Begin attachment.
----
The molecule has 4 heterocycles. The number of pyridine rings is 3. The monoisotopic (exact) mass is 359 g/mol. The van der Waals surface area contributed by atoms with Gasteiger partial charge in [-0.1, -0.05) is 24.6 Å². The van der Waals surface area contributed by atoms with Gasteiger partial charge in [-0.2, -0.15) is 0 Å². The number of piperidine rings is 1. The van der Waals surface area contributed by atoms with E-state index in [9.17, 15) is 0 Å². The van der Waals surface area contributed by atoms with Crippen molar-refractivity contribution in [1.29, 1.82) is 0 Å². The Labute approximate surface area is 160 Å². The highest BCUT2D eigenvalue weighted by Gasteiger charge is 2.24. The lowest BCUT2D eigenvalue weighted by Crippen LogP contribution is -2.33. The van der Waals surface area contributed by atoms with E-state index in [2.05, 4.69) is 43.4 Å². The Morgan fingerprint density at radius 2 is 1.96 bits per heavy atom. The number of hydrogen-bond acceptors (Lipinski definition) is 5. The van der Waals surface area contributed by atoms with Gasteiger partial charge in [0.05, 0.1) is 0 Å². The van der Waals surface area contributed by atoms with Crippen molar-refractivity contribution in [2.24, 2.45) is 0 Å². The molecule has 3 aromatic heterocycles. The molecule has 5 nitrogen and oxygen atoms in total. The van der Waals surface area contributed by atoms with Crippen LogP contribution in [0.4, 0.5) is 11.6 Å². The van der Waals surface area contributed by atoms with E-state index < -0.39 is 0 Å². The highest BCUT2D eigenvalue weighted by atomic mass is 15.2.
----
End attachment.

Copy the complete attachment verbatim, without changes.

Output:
The molecule has 4 heterocycles. The number of pyridine rings is 3. The monoisotopic (exact) mass is 359 g/mol. The van der Waals surface area contributed by atoms with Gasteiger partial charge in [-0.1, -0.05) is 24.6 Å². The van der Waals surface area contributed by atoms with Gasteiger partial charge in [-0.2, -0.15) is 0 Å². The number of piperidine rings is 1. The van der Waals surface area contributed by atoms with E-state index in [9.17, 15) is 0 Å². The van der Waals surface area contributed by atoms with Crippen molar-refractivity contribution in [1.29, 1.82) is 0 Å². The Labute approximate surface area is 160 Å². The highest BCUT2D eigenvalue weighted by Gasteiger charge is 2.24. The lowest BCUT2D eigenvalue weighted by Crippen LogP contribution is -2.33. The van der Waals surface area contributed by atoms with E-state index in [2.05, 4.69) is 43.4 Å². The Morgan fingerprint density at radius 2 is 1.96 bits per heavy atom. The number of hydrogen-bond acceptors (Lipinski definition) is 5. The van der Waals surface area contributed by atoms with Gasteiger partial charge in [0.05, 0.1) is 0 Å². The van der Waals surface area contributed by atoms with Crippen molar-refractivity contribution in [2.24, 2.45) is 0 Å². The molecule has 3 aromatic heterocycles. The molecule has 5 nitrogen and oxygen atoms in total. The van der Waals surface area contributed by atoms with Crippen LogP contribution in [0.4, 0.5) is 11.6 Å². The van der Waals surface area contributed by atoms with E-state index < -0.39 is 0 Å². The highest BCUT2D eigenvalue weighted by atomic mass is 15.2.